Once again, turmoil is enveloping the chronically underperforming, overpaying and infinitely corrupt S.C. Retirement System Investment Commission (SCRSIC).

Late Thursday afternoon Sarah Corbett – who had been recently promoted to agency head – resigned from her $175,000 a year job.  Corbett was promoted in mid-June and had been at her new position for only one month.  Previously she had been the commission’s deputy chief of operations, and had been at the agency for two decades.

Corbett had effectively been running the SCRSIC for the last eight months as the commission’s actual chief of operations, former S.C. Sen. Greg Ryberg, was hired to engage in nonstop political warfare with S.C. Treasurer Curtis Loftis – who has been courageously exposing a myriad of problems with the fund.

Ryberg, a multimillionaire, received $161,000 a year (not counting benefits) to do a job he was not remotely qualified to do.  Meanwhile taxpayers shelled out another $98,000 a year (again, not counting benefits) to his sidekick, Danny Varat.

Neither kept regular office hours, we’re told – treating the positions as “ownership” roles rather than actual jobs.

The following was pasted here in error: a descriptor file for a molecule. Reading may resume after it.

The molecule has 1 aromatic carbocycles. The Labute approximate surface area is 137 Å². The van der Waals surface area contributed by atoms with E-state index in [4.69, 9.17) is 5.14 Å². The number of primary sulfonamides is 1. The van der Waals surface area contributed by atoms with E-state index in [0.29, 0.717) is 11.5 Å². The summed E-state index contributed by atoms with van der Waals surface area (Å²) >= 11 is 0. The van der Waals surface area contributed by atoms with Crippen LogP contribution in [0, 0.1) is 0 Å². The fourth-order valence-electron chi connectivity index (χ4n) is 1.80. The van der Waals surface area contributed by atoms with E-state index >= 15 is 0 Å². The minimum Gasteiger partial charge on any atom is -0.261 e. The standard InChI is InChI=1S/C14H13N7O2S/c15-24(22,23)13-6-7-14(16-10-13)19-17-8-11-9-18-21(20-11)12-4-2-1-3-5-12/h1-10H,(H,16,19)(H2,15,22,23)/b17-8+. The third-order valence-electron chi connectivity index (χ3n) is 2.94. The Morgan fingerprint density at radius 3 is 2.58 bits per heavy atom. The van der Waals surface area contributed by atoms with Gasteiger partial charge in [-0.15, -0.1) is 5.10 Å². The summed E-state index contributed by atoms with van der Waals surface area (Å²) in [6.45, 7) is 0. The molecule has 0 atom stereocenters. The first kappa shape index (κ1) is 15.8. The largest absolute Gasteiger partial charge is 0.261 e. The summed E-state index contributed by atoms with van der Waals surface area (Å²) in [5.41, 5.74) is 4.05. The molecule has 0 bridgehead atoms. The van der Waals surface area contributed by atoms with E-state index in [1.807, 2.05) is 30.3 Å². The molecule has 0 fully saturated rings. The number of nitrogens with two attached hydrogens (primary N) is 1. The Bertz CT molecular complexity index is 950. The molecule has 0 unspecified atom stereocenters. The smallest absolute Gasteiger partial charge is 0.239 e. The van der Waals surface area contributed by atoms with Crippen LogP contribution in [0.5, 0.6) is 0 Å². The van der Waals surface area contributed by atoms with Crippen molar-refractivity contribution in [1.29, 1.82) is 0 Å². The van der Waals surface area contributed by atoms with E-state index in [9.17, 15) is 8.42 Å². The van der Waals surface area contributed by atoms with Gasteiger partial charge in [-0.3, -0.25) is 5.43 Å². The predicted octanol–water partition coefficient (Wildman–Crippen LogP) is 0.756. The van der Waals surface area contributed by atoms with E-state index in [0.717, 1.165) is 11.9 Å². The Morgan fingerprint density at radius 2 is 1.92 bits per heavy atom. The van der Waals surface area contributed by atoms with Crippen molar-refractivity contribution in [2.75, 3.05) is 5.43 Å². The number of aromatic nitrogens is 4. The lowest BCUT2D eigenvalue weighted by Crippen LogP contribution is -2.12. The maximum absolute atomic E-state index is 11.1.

According to our sources, several senior investment staff have begun looking for other employment – but are finding their high salaries to be impediments when it comes to securing new positions. Corbett reportedly butted heads extensively with Hershel Harper, the $600,000 a year chief investment office of the $25 billion fund, as well as Robert Fienstien, the $250,000 a year chief counsel.

More importantly, she had become less responsive to her patron, Reynolds Williams, the godfather of the Commission and Senator Hugh Leatherman’s appointee.

Corbett was a favorite of Williams – long known for doing his bidding.

According to our sources at the agency, the SCRSIC’s investment returns will once again be in the bottom thirty percent of the public pensions plans – and that the estimated $17 billion dollar unfunded liability (debt) of the retirement system is poised to rise again.

South Carolina’s fund pays out the highest fees in the nation – yet it ranks among the bottom third of large public pension funds in its return on investment.  That’s abysmal.  Of course despite this atrocious performance, the fund’s managers recently doled out $1.4 million in bonuses to its top employees – a story which broke exclusively here on FITS.